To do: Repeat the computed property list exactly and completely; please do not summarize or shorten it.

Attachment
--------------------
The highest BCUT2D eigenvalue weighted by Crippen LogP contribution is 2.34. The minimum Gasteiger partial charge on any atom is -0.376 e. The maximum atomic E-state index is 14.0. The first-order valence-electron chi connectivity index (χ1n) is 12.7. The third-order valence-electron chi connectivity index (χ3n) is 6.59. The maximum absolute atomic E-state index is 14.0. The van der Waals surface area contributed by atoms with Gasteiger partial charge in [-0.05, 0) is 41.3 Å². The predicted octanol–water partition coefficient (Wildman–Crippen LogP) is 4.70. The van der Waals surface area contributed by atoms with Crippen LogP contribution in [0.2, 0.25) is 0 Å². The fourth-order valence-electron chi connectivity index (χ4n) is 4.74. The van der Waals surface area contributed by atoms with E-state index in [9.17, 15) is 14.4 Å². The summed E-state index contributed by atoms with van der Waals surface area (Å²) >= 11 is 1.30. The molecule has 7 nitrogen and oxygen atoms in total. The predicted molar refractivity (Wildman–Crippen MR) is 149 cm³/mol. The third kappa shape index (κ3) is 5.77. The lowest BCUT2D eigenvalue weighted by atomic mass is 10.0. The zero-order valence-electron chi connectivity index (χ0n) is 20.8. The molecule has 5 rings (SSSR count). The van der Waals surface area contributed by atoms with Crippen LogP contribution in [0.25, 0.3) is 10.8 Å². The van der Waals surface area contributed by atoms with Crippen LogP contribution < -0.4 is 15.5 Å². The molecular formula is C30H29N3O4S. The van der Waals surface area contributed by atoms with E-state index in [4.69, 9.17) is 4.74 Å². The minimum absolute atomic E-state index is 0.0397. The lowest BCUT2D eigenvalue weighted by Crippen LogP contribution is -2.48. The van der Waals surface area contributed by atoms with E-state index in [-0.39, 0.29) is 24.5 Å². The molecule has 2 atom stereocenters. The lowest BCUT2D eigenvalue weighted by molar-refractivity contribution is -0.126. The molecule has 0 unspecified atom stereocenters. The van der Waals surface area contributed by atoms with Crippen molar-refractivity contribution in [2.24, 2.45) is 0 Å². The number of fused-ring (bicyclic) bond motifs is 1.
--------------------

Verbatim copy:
The highest BCUT2D eigenvalue weighted by Crippen LogP contribution is 2.34. The minimum Gasteiger partial charge on any atom is -0.376 e. The maximum atomic E-state index is 14.0. The first-order valence-electron chi connectivity index (χ1n) is 12.7. The third-order valence-electron chi connectivity index (χ3n) is 6.59. The maximum absolute atomic E-state index is 14.0. The van der Waals surface area contributed by atoms with Gasteiger partial charge in [-0.05, 0) is 41.3 Å². The predicted octanol–water partition coefficient (Wildman–Crippen LogP) is 4.70. The van der Waals surface area contributed by atoms with Crippen LogP contribution in [0.2, 0.25) is 0 Å². The fourth-order valence-electron chi connectivity index (χ4n) is 4.74. The van der Waals surface area contributed by atoms with E-state index in [9.17, 15) is 14.4 Å². The summed E-state index contributed by atoms with van der Waals surface area (Å²) >= 11 is 1.30. The molecule has 7 nitrogen and oxygen atoms in total. The predicted molar refractivity (Wildman–Crippen MR) is 149 cm³/mol. The third kappa shape index (κ3) is 5.77. The lowest BCUT2D eigenvalue weighted by atomic mass is 10.0. The zero-order valence-electron chi connectivity index (χ0n) is 20.8. The molecule has 5 rings (SSSR count). The van der Waals surface area contributed by atoms with Crippen LogP contribution in [0.25, 0.3) is 10.8 Å². The van der Waals surface area contributed by atoms with Crippen LogP contribution < -0.4 is 15.5 Å². The molecular formula is C30H29N3O4S. The van der Waals surface area contributed by atoms with E-state index in [4.69, 9.17) is 4.74 Å². The minimum absolute atomic E-state index is 0.0397. The lowest BCUT2D eigenvalue weighted by Crippen LogP contribution is -2.48. The van der Waals surface area contributed by atoms with E-state index in [-0.39, 0.29) is 24.5 Å². The molecule has 2 atom stereocenters. The lowest BCUT2D eigenvalue weighted by molar-refractivity contribution is -0.126. The molecule has 0 unspecified atom stereocenters. The van der Waals surface area contributed by atoms with Crippen molar-refractivity contribution in [2.24, 2.45) is 0 Å². The number of fused-ring (bicyclic) bond motifs is 1.